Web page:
Pensions regulator De Nederlandsche Bank (DNB) has announced that it is looking into the risk of corruption at Dutch pension funds. 

The DNB is to conduct a survey – meant as a follow-up to last year’s guide on best practices for fighting corruption – to gain a better understanding of the more “vulnerable” activities and processes at Dutch schemes.

The regulator said it has already compiled a selection of schemes with “high-risk” profiles.

It declined, however, to identify any of the schemes, or the total number of schemes listed.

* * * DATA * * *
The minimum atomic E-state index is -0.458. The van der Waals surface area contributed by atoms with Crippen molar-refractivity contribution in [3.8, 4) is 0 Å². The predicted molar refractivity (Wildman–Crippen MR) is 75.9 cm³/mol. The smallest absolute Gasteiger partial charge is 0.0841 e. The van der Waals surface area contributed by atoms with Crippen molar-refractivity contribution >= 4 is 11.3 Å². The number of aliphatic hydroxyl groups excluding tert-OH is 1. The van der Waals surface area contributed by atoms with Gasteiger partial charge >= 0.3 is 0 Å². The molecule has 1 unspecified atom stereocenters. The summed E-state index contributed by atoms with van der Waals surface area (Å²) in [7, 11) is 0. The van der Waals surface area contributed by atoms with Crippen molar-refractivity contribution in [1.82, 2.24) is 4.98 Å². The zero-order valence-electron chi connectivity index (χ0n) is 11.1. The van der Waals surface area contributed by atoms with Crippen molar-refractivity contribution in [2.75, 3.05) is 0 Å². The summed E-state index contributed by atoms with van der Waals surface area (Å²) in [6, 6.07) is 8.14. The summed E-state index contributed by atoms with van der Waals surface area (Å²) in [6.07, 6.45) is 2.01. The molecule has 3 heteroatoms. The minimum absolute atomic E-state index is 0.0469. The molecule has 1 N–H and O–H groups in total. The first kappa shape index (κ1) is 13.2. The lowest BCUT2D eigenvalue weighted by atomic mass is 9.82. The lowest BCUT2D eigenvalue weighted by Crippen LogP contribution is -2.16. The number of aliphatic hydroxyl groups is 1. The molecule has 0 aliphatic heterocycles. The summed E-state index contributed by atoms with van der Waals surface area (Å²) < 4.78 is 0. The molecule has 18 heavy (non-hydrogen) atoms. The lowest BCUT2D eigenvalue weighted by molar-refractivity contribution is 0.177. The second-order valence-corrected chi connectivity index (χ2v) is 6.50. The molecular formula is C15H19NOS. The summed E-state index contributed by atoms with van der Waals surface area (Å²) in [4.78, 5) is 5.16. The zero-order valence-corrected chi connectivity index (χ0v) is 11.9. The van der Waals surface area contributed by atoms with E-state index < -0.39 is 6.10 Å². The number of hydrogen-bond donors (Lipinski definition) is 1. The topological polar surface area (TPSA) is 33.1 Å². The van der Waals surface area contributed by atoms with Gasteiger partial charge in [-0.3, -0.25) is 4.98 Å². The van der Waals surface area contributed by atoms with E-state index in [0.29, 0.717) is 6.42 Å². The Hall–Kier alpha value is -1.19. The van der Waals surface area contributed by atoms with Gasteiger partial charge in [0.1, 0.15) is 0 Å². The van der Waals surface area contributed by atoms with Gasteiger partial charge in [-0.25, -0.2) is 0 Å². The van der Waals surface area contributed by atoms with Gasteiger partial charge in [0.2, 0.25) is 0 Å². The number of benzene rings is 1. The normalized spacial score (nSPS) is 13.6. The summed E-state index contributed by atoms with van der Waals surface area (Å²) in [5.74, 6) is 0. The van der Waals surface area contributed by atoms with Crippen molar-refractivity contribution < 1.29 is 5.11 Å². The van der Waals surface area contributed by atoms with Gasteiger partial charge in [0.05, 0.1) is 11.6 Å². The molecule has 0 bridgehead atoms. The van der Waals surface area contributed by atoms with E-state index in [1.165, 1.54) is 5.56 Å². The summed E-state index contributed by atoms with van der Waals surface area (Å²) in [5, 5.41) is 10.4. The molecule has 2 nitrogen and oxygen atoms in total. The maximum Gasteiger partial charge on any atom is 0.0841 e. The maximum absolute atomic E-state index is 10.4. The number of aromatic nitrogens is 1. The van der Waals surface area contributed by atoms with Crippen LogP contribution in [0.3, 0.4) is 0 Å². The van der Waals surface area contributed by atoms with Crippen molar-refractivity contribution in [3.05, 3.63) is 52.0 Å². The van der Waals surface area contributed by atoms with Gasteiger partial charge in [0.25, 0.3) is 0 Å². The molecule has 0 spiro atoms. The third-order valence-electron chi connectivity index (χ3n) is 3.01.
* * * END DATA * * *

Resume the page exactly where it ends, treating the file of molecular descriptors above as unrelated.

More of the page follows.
Ben Feiertag, spokesman for the DNB, took pains to emphasise that the survey had not been triggered by any specific incident within the pensions sector, and that similar surveys would be conducted at Dutch banks and insurers.

The DNB said the results of the survey would help pension funds contain a number of corruption risks.

It said these risks could arise where a “knowledge monopoly” was combined with a concentration of power, adding that remote offices posed a particular risk.

According to the regulator, third parties also represent a potential integrity risk, as these relationships – as well as connected private interests – can affect decision making.

The DNB warned that bribery and conflicts of interest could destabilise not only the pension funds involved but also the entire Dutch pensions sector, due to the potential for “social outrage”.